This column is running Nov. 1, which is one day before my birthday and two days before the presidential election, and I am not as encouraged about the state of things as I would like to be. I expect that many of you feel the same way.
As I write this column, it is 10 days before the election, and there is yet to be an additional stimulus bill passed by Congress, although there is bipartisan acknowledgement that there are far too many Americans and businesses that continue to be hurting financially and need help from the federal government. There is simply no way that these Americans and businesses can otherwise work their ways out of the pandemic and its restrictions, even with all of the sacrifices and creative efforts we have seen them make. On the one hand, I am taken back by our $3 trillion federal budget deficit this year and worry about its impact on future generations, but on the other hand, I continue to say, like many others, we simply have no choice, under the present circumstances, but to pass at least the targeted stimulus that does have bipartisan support.
The news about the pandemic continues to be mixed, at best, as we head into flu season and the colder weather. With 83,000 new cases in the U.S., a single-day record, the FDA approved Remdesivir as the first drug to treat COVID-19 for hospitalized patients.
All of that said, it seems best for me to just continue to do my job and look at some personal finance issues.
We recently looked at the unsurprising increase in commercial bankruptcies in September, but you might be surprised to learn that consumer bankruptcies were down 36% in September from last year, according to a report by the American Bankruptcy Institute. At first, that may seem counterintuitive, given the state of the economy and all of those Americans out of work who can’t pay their rent or mortgage.
Here are some reasons that have been offered by experts for this lack of filings. First, it is difficult for many individuals to come up with the roughly minimum $1,500 in fees and costs to pursue a case. Second, some may feel that strategically delaying a filing could benefit them more down the road. Third, because many of the civil courts have been closed down because of the pandemic and the many pandemic relief programs, like suspended student loan payments, rent eviction and mortgage foreclosure preventions, and the many other expanded hardship options that have been made available by lenders during the pandemic, debt collectors have not been able to be as aggressive as they otherwise would be.
Fourth, in my experience, too many honest, but unfortunate potential debtors, as opposed to credit abusers, don’t know enough about what really happens in a bankruptcy and as the result of a bankruptcy. For example, there are exemptions, so you don’t necessarily lose everything, like a retirement account. Also, it is possible to start right away to rebuild your credit after a bankruptcy, for example by getting a secured credit card, where you put up a certain amount of money, as security, that becomes your credit limit. Then you use the card like a regular credit card, and you need to pay the balance off every month, on time. My advice to those honest, but unfortunate debtors, is to see a credit counselor or bankruptcy attorney to get an education on your options.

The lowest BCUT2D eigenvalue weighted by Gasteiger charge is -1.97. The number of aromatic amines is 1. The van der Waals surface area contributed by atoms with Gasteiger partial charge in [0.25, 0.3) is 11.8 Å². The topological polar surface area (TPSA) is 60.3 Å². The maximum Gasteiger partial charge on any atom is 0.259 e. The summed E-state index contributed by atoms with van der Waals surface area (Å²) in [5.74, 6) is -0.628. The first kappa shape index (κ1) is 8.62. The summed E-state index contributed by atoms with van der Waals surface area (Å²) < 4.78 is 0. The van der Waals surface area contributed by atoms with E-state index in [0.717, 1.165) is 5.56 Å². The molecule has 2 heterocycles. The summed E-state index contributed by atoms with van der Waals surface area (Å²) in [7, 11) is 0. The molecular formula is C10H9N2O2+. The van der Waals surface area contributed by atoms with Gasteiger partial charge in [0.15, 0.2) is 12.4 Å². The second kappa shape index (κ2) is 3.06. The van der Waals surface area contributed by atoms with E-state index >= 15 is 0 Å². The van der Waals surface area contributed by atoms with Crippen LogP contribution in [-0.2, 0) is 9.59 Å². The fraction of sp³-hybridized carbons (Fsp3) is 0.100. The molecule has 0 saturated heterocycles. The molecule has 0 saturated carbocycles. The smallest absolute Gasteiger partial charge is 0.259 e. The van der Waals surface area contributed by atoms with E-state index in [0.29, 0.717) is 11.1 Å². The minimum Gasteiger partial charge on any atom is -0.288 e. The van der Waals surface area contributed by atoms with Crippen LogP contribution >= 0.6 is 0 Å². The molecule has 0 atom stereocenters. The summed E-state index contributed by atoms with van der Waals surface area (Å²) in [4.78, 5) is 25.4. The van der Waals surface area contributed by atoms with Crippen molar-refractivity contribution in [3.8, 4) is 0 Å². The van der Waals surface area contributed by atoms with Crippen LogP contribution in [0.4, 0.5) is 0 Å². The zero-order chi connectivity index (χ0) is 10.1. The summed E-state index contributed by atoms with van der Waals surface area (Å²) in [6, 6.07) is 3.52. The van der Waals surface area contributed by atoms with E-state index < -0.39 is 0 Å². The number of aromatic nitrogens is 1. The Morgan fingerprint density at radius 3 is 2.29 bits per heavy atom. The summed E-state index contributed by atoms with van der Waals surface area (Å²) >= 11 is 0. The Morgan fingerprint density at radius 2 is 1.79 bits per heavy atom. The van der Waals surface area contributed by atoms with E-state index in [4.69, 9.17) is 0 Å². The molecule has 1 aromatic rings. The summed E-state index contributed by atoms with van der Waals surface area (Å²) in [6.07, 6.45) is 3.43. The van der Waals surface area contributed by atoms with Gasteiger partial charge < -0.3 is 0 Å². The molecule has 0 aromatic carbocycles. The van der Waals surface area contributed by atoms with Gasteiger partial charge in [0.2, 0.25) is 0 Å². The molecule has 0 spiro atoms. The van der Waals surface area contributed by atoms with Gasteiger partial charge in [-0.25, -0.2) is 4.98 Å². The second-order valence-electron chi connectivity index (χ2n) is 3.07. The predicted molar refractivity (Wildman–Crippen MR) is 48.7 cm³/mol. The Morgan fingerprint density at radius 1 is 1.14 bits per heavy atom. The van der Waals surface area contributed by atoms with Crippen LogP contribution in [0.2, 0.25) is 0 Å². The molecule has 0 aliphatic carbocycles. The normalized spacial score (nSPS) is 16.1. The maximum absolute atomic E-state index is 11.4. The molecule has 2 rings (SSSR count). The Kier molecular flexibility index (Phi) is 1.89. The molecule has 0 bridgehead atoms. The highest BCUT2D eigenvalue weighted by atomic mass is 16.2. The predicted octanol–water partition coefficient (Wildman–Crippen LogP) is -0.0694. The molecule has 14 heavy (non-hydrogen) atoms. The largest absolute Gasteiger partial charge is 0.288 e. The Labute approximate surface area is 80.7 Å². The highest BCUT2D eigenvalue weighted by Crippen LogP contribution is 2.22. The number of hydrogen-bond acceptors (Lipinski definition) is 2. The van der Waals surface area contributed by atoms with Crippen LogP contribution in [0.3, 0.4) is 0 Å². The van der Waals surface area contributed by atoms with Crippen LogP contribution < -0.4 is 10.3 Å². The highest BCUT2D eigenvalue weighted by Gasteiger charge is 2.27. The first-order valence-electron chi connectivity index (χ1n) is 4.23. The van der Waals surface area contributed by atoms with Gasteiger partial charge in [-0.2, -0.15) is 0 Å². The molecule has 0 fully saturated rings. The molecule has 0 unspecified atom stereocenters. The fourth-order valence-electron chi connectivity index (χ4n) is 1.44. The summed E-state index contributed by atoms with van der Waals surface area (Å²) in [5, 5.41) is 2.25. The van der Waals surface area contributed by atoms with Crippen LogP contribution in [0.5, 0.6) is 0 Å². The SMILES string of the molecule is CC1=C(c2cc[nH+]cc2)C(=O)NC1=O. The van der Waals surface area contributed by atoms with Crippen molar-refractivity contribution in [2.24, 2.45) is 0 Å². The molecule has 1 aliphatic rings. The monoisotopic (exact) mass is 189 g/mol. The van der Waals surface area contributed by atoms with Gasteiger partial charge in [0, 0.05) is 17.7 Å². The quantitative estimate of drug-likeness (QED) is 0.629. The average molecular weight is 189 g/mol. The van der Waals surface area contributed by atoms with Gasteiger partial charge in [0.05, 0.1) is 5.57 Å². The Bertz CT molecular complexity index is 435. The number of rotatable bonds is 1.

By the way, when students ask me how to build credit, that secured credit card is the first thing that I tell them to do.
I had two interesting conversations this past week about saving, something I talk a lot about in my CARE financial literacy presentations, which I will be doing soon via Zoom for several schools.
First, I took my own advice and talked to my financial adviser about whether we needed to make any moves before the election. By the way, he said no, we have a good plan, but then we somehow got into the whole national deficit and debt thing, and its potential effect on the economy going forward.
I told him how I tell students that they need to save more than any generation before, because of three unique challenges for them. First, there will be Social Security, but I doubt it will be as generous as mine. So, they need to save more for a retirement with dignity and pay more taxes to save Social Security, a double whammy. Second, health costs will increase, so they will need to pay more for it and more taxes to subsidize others who can’t, another double whammy. Then there is the national debt, which is real, not metaphysical, and they will have to pay more taxes to just get it under control, not pay it off. The message — start saving now and save more! My adviser thought that was very important advice.
Then I ran into an attorney at Price Rite, my favorite discount grocery store. He indicated that he has followed my…
Read More: Three days until the election